Each document on the Web is named by a Universal Resource Locator (URL), which looks something like this:
The first part tells us that this URL uses the HTTP protocol (as opposed to, for example, encrypted HTTP, which would be https://). Then comes the part that identifies which server we are requesting the document from. Last is a path string that identifies the specific document (or resource) we are interested in.
Each machine connected to the Internet gets a unique IP address,
which looks something like
126.96.36.199. You can use these directly
as the server part of a URL. But lists of more or less random
numbers are hard to remember and awkward to type, so you can instead
register a domain name to point toward a specific machine or
IP address of a machine I control and can thus use that domain name
to serve web pages.
We will take a closer look at the HTTP protocol in Chapter 17.
HTML, which stands for Hypertext Markup Language, is the document format used for web pages. An HTML document contains text, as well as tags that give structure to the text, describing things such as links, paragraphs, and headings.
A simple HTML document looks like this:
The tags, wrapped in angle brackets (
>), provide information about the structure of the
document. The other text is just plain text.
The document starts with
which tells the browser to interpret it as modern HTML, as opposed
to various dialects that were in use in the past.
HTML documents have a head and a body.
The head contains information about the document, and the body
contains the document itself. In this case, we first declared that the
title of this document is “My home page” and then gave a document
containing a heading (
<h1>, meaning “heading 1”—
produce more minor headings) and two paragraphs (
Tags come in several forms. An
element, such as the body, a paragraph, or a link, is started by
an opening tag like
<p> and ended by a closing tag like
</p>. Some opening tags, such as the one for the link (
contain extra information in the form of
name="value" pairs. These
are called attributes. In this case, the destination of the link
is indicated with
stands for “hypertext reference”.
kinds of tags do not enclose anything and thus do not need to be
closed. An example of this would be
src="http://example.com/image.jpg">, which will display the image
found at the given source URL.
To be able to include angle brackets in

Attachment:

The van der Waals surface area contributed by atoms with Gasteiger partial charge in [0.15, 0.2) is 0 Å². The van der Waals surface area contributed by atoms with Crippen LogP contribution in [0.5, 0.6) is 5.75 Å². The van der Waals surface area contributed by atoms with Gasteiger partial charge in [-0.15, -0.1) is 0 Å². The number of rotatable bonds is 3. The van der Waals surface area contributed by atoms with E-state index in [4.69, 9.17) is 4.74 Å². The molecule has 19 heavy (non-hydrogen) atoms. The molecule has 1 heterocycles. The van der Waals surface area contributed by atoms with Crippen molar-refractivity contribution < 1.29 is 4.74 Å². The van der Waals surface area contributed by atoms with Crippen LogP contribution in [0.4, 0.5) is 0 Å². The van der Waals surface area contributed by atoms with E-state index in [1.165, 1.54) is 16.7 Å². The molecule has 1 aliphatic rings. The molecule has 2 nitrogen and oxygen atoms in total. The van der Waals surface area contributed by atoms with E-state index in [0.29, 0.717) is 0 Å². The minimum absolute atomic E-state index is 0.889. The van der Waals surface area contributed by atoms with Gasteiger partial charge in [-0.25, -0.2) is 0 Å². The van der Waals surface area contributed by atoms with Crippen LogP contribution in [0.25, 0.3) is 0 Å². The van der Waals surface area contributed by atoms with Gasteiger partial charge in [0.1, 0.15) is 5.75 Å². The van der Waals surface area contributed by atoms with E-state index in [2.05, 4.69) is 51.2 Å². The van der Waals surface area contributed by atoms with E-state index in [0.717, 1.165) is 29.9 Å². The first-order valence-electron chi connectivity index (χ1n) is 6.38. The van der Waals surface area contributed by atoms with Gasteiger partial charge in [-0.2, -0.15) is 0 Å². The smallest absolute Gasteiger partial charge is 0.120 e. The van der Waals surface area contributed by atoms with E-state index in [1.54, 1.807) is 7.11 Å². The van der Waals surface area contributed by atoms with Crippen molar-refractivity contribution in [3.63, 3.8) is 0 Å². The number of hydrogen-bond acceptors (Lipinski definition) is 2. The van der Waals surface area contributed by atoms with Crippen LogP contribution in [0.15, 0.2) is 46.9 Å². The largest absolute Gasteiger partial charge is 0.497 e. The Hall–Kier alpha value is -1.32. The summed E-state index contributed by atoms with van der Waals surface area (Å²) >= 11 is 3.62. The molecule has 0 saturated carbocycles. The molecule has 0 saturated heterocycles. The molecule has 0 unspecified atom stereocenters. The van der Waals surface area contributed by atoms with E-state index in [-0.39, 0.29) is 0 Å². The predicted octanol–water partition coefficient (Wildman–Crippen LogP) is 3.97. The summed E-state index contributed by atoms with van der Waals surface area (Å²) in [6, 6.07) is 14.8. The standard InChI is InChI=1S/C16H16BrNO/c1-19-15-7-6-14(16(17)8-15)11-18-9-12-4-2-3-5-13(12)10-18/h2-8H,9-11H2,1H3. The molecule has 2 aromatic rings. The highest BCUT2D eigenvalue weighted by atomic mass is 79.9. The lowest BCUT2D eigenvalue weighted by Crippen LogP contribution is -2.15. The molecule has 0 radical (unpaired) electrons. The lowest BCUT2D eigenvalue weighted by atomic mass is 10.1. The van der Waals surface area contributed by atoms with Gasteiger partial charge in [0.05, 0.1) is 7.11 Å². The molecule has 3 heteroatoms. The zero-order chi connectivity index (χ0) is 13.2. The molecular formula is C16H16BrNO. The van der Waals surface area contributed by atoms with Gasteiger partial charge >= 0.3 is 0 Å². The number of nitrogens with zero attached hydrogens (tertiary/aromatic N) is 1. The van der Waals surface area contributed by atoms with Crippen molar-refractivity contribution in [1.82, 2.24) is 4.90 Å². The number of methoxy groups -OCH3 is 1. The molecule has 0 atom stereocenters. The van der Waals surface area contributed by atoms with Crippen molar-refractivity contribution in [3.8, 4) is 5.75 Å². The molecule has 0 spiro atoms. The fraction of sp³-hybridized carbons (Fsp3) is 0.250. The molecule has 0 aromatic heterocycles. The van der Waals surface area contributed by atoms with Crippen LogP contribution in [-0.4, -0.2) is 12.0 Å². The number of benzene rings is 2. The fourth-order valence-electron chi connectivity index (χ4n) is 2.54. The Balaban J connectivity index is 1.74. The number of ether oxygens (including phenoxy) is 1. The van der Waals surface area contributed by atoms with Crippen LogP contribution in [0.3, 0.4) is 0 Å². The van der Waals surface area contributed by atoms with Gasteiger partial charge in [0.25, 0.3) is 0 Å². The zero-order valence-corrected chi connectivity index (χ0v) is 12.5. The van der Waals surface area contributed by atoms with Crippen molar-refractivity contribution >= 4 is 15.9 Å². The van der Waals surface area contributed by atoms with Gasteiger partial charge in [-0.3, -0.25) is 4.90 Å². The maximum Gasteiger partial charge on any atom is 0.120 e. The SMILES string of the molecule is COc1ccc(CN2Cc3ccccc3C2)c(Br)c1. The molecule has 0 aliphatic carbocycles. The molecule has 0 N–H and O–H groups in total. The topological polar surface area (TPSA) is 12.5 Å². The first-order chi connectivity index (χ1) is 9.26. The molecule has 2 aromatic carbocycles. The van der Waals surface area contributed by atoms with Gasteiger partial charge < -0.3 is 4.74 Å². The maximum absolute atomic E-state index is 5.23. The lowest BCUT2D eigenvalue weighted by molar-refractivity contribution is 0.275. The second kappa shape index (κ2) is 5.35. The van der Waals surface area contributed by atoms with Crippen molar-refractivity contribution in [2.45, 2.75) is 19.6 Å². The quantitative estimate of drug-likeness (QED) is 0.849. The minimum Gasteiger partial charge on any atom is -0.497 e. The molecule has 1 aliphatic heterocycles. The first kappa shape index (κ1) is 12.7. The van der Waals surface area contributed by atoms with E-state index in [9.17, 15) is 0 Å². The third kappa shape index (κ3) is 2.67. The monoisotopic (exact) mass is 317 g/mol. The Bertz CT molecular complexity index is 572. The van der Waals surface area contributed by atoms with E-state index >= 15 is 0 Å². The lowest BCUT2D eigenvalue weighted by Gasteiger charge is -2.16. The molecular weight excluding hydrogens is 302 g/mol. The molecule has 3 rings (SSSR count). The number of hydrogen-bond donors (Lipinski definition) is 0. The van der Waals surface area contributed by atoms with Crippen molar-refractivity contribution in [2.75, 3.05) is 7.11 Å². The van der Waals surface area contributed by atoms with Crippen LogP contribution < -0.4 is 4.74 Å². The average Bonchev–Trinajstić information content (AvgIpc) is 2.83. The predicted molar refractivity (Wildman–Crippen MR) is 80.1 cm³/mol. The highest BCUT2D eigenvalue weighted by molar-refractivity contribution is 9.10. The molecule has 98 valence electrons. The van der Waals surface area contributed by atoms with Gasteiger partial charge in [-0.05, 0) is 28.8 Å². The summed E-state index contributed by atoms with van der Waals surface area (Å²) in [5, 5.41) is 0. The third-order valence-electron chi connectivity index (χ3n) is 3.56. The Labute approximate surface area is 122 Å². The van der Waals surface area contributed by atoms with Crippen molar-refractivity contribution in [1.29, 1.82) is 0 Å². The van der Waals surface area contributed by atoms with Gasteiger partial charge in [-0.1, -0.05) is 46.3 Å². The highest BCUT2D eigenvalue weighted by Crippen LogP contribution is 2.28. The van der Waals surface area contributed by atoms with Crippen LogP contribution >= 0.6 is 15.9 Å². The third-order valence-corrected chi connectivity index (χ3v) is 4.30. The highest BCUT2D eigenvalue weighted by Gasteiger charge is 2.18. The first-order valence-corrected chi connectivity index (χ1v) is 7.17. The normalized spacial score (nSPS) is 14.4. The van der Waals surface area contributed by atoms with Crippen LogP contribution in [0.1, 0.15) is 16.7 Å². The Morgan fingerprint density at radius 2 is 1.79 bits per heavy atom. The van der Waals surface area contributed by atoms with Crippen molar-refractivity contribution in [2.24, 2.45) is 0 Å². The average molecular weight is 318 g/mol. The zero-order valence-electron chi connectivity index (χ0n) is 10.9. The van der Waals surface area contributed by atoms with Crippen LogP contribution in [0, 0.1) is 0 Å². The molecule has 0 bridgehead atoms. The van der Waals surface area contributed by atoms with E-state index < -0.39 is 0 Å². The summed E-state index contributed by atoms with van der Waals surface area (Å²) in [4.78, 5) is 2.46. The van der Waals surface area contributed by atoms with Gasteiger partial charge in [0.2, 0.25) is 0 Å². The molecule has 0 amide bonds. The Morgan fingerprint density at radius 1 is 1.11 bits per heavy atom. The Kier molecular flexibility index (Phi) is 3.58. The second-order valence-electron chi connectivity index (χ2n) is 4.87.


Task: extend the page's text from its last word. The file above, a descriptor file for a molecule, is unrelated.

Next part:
the text of a document, even though they have a special meaning in
HTML, yet another form of special notation has to be introduced. A
plain opening angle bracket is written as
< (“less than”), and
a closing bracket is written as
> (“greater than”). In HTML, an ampersand
&) character followed by a word and a semicolon (
;) is called an
entity, and will be replaced by the character it encodes.
This is analogous to the way backslashes are used in
special meaning, too, those need to be escaped as
&. Inside an
attribute, which is wrapped in double quotes,
" can be used to
insert an actual quote character.
HTML is parsed in a remarkably error-tolerant way. When tags that should be there are missing, the browser reconstructs them. The way in which this is done has been standardized, and you can rely on all modern browsers to do it in the same way.
The following document will be treated just like the one shown previously:
are gone completely. The browser knows that
<title> belongs in a
head, and that
<h1> in a body. Furthermore, I am no longer explicitly
closing the paragraphs since opening a new paragraph or ending the
document will close them implicitly. The quotes around the link target
are also gone.
This book will usually omit the
from examples to keep them short and free of clutter. But I will
close tags and include quotes around attributes.
I will also usually omit the doctype. This is not to be taken as an encouragement to omit doctype declarations. Browsers will often do ridiculous things when you forget them. You should consider doctypes implicitly present in examples, even when they are not actually shown in the text.
In the context of this
book, the most important HTML tag is
<script>. This tag allows
<h1>Testing alert</h1> <script>alert("hello!");</script>
Such a script will run as soon as
<script> tag is encountered as the browser reads the HTML. The
page shown earlier will pop up an
alert dialog when opened.
Including large programs directly in HTML documents
is often impractical. The
<script> tag can be given an